Tuesday, October 14, 2003
Phil Hellmuth, Cubs Fans and Poker Blogs
I am stunned. How long of a drive is it to Chicago?
The Cubs game just made me sick. And here I was, thinking that the Four Horsemen were brushing off their saddles, preparing to ride.
I self-destructed right along with the Cubbies, losing $65 in 2.4.
Phil Hellmuth. The Poker Brat.
In lieu of a normal post, I will instead defer to insight about playing Phil Hellmuth in a no-limit tournament, for all you WSOP wanna-be's.
"Folding to reraises is often a poor pot odds decision that many allow by stating Tournament strategy supersedes pot odds."
Phil Hellmuth Question:
I am curious about the wisdom of Phil's chronic "offended" reaction /
constant belittling of players who call with weak hands against him (like
his reaction to Sam Grizzle calling his pre-flop raise when Sam held a weak K-J offsuit). If you believe he is simply unable to control himself, stop
reading (and, you might be right).
Lee Munzer's reply about Phil Hellmuth:
From Phil's perspective:
He wants to be called by players who hold weak hands. By "intimidating" us
he might stop us from calling him headsup when we hold real junk like 10s-9s
or 4-4. That's bad for Phil. But, I think what he really wants to
accomplish is having us fold to his many steal raises when we hold marginal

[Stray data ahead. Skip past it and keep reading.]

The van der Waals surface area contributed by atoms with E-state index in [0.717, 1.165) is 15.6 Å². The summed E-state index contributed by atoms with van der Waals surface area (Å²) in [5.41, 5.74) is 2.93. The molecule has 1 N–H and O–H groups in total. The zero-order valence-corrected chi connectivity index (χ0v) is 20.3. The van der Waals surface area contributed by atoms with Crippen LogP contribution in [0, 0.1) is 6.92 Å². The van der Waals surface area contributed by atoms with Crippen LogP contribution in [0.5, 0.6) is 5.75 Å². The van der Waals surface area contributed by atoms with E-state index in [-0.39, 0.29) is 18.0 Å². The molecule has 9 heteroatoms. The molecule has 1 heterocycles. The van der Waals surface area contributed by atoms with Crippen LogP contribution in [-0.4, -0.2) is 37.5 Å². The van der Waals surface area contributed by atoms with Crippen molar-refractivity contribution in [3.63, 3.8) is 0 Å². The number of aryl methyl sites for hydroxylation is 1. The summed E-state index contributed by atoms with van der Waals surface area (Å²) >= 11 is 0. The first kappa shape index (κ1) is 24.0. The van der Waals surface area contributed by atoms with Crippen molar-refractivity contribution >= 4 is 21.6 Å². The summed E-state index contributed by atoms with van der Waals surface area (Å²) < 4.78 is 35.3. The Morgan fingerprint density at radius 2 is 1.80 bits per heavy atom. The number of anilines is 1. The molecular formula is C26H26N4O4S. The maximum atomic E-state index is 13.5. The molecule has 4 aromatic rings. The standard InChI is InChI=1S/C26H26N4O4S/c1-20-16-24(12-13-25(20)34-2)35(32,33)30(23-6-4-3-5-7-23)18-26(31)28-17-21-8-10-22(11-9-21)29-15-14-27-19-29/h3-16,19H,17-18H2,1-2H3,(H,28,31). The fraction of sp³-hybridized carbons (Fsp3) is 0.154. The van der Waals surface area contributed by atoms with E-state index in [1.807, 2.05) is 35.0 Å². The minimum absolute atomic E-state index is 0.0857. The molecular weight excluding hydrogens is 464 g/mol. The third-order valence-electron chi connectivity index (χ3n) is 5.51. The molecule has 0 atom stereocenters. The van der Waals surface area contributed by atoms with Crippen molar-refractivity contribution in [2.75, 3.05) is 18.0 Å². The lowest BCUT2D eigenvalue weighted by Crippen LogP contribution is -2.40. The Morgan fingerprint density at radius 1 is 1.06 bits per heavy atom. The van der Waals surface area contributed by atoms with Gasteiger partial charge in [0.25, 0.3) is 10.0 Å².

hands like 8-8 or A-J and he semi-bluff/steal raises with A-x or 6-6. If he
can accomplish that goal, he wins big by intimidating us (takes the pot with
the worse cards). He also can *reraise* with 7-7 and wants us to fold 9-9
or two connecting overcards. Folding to reraises is often a poor pot odds
decision that many allow by stating T strategy supersedes pot odds. When
Phil makes us fold to his reraise, that's almost always what he wants
(unless he holds A-AS or K-K). So, on balance, by attempting to bolster our
calling requirements through "fear of harassment" I wonder if Phil Helmuth gains or loses equity against the average T player?
From our perspective versus Phil Helmuth:
In most situations we should consider calling Phil's raise or reraise more
than we should consider the average player's raise. We should also try to
put him in when the decision is close (between call and raise). Why?
Because Phil can raise and reraise pre-flop with a larger array of hands
than most (similar to Phil Ivey). In addition, Phil Helmuth lays down many coin-flip situations because he loses his self-perceived skill edge. Finally, from the other side of the equation (analyzing our opponents), Phil Helmuth is a very good (if not top ten) player, thus we should be more willing to gamble with him pre-flop as opposed to outplaying him on the flop or "gambling" with a poor player.
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